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Ohio GOP lawmaker suggests changes at universities could mean anti-DEI bill isn't needed

State Senator Matt Dolan (R-Chagrin Falls) speaks to reporters after the debate at Central State University
Jo Ingles
Statehouse News Bureau
Sen. Matt Dolan (R-Chagrin Falls) speaks to reporters after the U.S. Senate Republican debate at Central State University in April 2022.

The controversial Senate bill banning most diversity training at universities and requiring so-called intellectual diversity on electoral politics, marriage and other topics didn’t get a vote in the Ohio House this week. Its sponsor says it’s not dead. But a prominent Republican lawmaker says he thinks the bill may no longer be needed.  

Senate Bill 83 seeks to address what conservatives have called liberal bias at public universities. They've referred to it as a "free speech bill", though opponents have said it will have the opposite effect.

Senate Finance Committee chair Matt Dolan (R-Chagrin Falls) said university presidents have told him that changes are already happening, so he said it’s time to discuss whether the bill needs to pass.

"We want to make sure the university presidents can run their campus in a fiscally responsible way, and also in an environment where everyone gets to feel free to give free speech, irrespective of whatever your positions are," Dolan said in an interview for "The State of Ohio". "I've talked to university presidents, and they have said, 'look, we are making the changes that we think are important to encourage for free speech.'"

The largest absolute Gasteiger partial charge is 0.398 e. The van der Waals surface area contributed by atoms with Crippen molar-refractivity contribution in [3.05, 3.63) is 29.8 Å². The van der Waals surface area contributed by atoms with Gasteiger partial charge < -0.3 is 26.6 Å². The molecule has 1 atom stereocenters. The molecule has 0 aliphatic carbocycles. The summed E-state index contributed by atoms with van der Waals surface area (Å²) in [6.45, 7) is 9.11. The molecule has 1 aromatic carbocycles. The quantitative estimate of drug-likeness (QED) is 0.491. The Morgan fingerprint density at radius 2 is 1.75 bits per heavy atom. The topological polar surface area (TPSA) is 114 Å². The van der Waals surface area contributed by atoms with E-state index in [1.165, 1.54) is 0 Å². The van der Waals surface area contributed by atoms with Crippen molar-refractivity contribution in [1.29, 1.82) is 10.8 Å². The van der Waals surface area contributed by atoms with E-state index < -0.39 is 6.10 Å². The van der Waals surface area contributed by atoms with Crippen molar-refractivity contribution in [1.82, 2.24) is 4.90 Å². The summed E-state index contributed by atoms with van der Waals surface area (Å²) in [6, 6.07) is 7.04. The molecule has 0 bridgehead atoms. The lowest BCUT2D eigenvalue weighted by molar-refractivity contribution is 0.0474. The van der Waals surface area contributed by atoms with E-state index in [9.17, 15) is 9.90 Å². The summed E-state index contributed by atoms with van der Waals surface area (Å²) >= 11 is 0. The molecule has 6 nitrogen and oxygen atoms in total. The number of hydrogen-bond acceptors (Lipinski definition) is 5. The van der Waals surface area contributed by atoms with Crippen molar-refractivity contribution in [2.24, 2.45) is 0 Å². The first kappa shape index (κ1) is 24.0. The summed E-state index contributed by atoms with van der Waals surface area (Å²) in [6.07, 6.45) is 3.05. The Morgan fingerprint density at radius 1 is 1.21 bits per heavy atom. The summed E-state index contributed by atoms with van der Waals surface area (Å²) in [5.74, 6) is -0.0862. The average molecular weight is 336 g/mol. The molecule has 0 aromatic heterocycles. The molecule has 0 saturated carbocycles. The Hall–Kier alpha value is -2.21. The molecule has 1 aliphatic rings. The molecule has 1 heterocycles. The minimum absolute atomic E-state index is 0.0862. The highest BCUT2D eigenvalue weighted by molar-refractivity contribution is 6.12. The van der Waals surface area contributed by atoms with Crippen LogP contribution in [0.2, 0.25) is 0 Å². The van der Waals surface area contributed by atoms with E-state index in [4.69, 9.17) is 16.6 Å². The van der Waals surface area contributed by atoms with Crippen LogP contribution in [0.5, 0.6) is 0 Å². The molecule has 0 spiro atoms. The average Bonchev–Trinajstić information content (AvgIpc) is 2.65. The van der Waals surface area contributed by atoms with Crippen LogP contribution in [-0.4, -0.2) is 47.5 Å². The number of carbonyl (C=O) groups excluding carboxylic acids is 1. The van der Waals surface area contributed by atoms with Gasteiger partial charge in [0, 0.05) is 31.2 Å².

Dolan said those presidents have said they want to invest in degrees that businesses and employers want and "maybe de-emphasize the degrees that maybe aren't producing for Ohioans."

“Sometimes if you draw attention to an issue, you get behavioral change too," Dolan said. "And I think that's what Senate Bill 83 has done. It has created behavioral change."

Sen. Jerry Cirino (R-Kirtland) has said if SB 83 doesn’t pass this session he will bring it back without his concessions, such as dropping the ban on faculty strikes. Hundreds of faculty members, students and other critics have said it will chill campus speech and lead professors and students to leave Ohio.

Those critics are still worried about the bill, seeing it as part of a nationwide, coordinated strategy among Republicans.

"This is going on across the country to try to really rein in the ability of students and professors to have free speech on campuses. I think we should be very concerned about that," said Senate Minority Leader Nickie Antonio (D-Lakewood), also in an interview for "The State of Ohio".

Antonio added that she's frustrated by Cirino's statements signaling that he won't consider changes to the bill.

"I've got a word for Sen. Cirino: compromise," Antonio said. "It’s what our democracy was built on. It is a huge part of our job. We need to figure out how to go to the middle and compromise, because ultimately that end result is going to be the best for most people, and that's what we should be working towards."

Contact Karen at 614-578-6375 or at
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